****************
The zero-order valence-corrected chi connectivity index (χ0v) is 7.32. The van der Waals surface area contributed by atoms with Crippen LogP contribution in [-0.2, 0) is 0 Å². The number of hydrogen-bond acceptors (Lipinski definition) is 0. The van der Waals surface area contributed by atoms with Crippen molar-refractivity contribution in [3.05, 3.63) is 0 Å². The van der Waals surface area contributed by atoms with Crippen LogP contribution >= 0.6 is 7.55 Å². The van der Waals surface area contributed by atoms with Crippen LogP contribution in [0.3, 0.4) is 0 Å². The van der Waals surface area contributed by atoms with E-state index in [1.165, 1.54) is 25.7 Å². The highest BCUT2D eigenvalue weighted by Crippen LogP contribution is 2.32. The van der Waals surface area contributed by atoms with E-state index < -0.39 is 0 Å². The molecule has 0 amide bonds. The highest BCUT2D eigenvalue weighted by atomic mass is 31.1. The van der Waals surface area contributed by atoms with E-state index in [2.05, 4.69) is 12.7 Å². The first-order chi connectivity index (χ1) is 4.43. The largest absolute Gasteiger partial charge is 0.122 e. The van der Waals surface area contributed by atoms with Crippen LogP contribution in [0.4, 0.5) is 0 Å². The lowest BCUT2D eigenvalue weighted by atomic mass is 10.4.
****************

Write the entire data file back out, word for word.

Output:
The zero-order valence-corrected chi connectivity index (χ0v) is 7.32. The van der Waals surface area contributed by atoms with Crippen LogP contribution in [-0.2, 0) is 0 Å². The number of hydrogen-bond acceptors (Lipinski definition) is 0. The van der Waals surface area contributed by atoms with Crippen molar-refractivity contribution in [3.05, 3.63) is 0 Å². The van der Waals surface area contributed by atoms with Crippen LogP contribution >= 0.6 is 7.55 Å². The van der Waals surface area contributed by atoms with Crippen LogP contribution in [0.3, 0.4) is 0 Å². The van der Waals surface area contributed by atoms with E-state index in [1.165, 1.54) is 25.7 Å². The highest BCUT2D eigenvalue weighted by Crippen LogP contribution is 2.32. The van der Waals surface area contributed by atoms with E-state index < -0.39 is 0 Å². The molecule has 0 amide bonds. The highest BCUT2D eigenvalue weighted by atomic mass is 31.1. The van der Waals surface area contributed by atoms with E-state index in [2.05, 4.69) is 12.7 Å². The first-order chi connectivity index (χ1) is 4.43. The largest absolute Gasteiger partial charge is 0.122 e. The van der Waals surface area contributed by atoms with Crippen LogP contribution in [0.4, 0.5) is 0 Å². The lowest BCUT2D eigenvalue weighted by atomic mass is 10.4.